"If people are good only because they fear punishment, and hope for reward, then we are a sorry lot indeed."
--- Albert Einstein
Communicating to team members the internal rewards for their efforts is quite a challenge. Obviously, most people are working for the reward of some form of compensation so that they can buy groceries and pay their bills. But if that is the only reason a person is part of your enterprise, then their efforts will be enough to help keep you afloat, but not to help propel the organization down the desired course. They will do the job, but not necessarily excel at it. They may perform, but not perfect their jobs.
Rewarding employees has always been a delicate task. Not rewarding according to market standards will cause good employees to leave, and overpaying to keep them can increase their appetites for more. The key is to generate an interest for the work and selling the mission of the company so that team members fall in love with the job. A fair compensation for the job then becomes a byproduct of it.
"One might think that the money value of an invention constitutes its reward to the man who loves his work. But... I continue to find my greatest pleasure, and so my reward, in the work that precedes what the world calls success."
--- Thomas Edison
The first phase in selling the job for the job itself is to demonstrate that you love the job and the business. The team needs to see the coach fired up about the prospects of the future. The leader must be in love with the business and show this love by his or her unconfined excitement in every aspect of the business every day.
The leader must be the first one to arrive and the last to leave. He must be the one who calls the difficult client and changes their mind. She must be the one on fire for the opportunity to share the mission and vision of the company to everyone she comes in contact with. It has to be the leader making the difficult decisions with a passion that oozes from every pore of their body.
"Birthdays are a reward for having shown up 365 days in a row. It's like getting a badge for attendance."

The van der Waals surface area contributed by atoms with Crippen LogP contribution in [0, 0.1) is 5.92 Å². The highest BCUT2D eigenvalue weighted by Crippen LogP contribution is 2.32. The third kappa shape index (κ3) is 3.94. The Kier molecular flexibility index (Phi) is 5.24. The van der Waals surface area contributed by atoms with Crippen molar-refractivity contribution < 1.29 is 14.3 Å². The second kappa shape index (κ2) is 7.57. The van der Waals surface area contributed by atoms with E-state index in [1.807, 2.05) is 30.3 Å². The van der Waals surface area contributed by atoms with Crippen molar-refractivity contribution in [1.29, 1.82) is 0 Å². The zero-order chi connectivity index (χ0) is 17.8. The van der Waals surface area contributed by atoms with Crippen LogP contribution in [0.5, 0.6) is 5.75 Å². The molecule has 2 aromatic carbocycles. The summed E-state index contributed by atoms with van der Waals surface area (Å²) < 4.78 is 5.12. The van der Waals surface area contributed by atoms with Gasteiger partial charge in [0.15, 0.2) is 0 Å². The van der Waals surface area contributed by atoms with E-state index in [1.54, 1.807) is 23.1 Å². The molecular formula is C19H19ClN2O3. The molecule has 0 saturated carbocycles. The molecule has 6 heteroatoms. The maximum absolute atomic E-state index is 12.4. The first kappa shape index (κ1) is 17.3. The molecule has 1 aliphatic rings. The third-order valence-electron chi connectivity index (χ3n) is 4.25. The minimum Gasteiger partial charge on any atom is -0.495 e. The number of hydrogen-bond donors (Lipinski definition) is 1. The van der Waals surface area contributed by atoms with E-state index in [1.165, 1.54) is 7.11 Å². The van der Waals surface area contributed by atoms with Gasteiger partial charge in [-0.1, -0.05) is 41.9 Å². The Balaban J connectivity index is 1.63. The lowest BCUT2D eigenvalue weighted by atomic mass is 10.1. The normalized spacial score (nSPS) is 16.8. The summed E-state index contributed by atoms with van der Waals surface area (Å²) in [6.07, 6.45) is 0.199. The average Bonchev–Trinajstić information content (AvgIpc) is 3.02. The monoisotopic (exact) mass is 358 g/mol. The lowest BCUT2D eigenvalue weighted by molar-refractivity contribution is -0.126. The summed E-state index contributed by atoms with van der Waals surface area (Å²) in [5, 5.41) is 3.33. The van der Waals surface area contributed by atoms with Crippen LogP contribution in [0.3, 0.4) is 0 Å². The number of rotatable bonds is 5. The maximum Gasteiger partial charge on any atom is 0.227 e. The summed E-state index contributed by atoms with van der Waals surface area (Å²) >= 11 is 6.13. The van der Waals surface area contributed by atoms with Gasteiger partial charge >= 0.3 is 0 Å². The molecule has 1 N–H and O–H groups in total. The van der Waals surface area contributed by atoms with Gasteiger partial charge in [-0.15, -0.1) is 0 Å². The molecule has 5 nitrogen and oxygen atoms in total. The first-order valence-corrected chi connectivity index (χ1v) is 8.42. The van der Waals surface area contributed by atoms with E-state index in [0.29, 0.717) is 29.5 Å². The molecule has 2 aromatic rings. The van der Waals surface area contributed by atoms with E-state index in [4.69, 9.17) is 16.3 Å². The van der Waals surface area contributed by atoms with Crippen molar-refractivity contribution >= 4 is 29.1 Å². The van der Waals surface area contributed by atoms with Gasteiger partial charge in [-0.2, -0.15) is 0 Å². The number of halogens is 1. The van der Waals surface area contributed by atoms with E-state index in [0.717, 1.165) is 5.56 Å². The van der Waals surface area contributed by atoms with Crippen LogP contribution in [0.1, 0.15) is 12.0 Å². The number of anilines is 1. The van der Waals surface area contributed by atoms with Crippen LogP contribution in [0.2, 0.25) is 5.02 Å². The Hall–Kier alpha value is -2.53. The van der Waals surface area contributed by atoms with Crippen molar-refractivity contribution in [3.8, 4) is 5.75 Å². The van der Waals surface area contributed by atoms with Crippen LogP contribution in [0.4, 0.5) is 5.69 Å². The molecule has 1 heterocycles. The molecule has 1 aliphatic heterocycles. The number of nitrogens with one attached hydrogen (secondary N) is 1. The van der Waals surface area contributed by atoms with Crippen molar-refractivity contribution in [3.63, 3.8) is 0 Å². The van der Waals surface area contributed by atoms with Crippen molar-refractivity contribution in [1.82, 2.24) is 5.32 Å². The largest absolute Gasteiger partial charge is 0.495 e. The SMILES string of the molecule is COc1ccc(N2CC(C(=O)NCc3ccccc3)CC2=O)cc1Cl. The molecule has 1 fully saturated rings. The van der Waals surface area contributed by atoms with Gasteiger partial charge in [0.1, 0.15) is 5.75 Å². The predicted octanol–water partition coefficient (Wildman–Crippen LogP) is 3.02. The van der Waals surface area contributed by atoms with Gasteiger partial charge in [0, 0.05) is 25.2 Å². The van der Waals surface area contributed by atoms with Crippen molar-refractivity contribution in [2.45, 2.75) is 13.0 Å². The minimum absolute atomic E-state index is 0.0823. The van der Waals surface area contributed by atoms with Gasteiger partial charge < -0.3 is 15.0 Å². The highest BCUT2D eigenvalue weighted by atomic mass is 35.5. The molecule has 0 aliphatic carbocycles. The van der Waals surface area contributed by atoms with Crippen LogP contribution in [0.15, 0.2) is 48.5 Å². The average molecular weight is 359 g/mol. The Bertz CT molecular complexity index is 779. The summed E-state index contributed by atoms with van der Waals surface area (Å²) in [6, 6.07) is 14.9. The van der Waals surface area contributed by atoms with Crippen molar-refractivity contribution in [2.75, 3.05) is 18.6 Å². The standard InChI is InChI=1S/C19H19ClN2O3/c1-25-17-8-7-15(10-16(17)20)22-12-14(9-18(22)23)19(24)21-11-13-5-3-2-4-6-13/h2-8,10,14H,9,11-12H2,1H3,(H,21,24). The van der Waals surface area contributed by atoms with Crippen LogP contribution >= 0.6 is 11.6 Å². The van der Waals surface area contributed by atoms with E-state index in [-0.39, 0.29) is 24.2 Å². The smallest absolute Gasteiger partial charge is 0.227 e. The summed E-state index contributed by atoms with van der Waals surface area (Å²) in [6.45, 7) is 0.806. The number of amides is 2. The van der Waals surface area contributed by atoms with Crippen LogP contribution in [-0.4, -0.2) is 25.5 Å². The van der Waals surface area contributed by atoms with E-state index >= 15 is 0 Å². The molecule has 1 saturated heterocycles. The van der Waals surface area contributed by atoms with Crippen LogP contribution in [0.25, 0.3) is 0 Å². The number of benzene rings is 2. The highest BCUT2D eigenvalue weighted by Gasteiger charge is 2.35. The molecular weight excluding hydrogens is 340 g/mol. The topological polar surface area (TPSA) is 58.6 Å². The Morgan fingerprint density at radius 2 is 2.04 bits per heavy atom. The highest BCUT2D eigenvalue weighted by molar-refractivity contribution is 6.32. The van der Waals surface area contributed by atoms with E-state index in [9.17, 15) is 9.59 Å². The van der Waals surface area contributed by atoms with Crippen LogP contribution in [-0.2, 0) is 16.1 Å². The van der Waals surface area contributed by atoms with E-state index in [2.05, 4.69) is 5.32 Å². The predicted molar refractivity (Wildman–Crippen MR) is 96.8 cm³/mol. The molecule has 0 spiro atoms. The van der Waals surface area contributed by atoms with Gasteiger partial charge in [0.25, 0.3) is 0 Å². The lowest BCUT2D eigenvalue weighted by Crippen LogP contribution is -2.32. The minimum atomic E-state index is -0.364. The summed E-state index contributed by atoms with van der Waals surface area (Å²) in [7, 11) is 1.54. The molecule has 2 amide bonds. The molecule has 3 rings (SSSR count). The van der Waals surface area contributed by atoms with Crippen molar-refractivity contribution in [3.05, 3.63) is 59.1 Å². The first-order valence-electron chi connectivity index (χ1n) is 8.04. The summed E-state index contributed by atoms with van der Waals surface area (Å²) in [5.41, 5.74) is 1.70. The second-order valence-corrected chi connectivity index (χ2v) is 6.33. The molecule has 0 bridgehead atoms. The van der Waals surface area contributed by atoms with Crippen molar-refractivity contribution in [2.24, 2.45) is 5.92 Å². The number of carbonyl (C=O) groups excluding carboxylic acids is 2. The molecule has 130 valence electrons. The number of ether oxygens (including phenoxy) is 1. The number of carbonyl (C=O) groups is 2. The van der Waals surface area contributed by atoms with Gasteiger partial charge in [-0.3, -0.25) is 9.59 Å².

--- Gina Barreca
In America, unions once had their place in protecting the rights of workers. Unfortunately, along with the good they did, unions created an entitlement mentality among workers. Many still believe in the seniority reward system that states that because this person hung around, they deserve more money.
Successful businesses today though reward for performance only, and those who perform the best are those who love their jobs and are engaged in their work. The reward comes as a reaction to the good that they do. It is a part of the profits of the business that the engaged employee contributed to. These kind of employees love what they do because they clearly understand the passion of the leader, the direction of the organization, and the impact of how their job contributes to the success of the company and the community.
"The highest reward for a person's toil is not what they get for it, but what they become by it."
--- John Ruskin
Begin today selling your business to your team. Ignite the fires again that got you your start and share that enthusiasm with others. Demonstrate that the reward is more than the money. It is playing a key role in the achievement of the goals of the company. Do this, and you will never have to worry about employee retention again.
Color Management Basics, Part 2
By Ray Weiss
In Part 2, we will discuss some of the tools that you must have if your goal is to achieve consistent and repeatable color.
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On a window of a New Hampshire burger restaurant:
"Yes, we are open. Sorry for the inconvenience."
As seen on the window of a barber shop in Columbia, SC:
"During vacation of owner, a competent hair stylist will be here."
At a bookstore somewhere in Maine:
"Rare, out-of-print, and nonexistent books"
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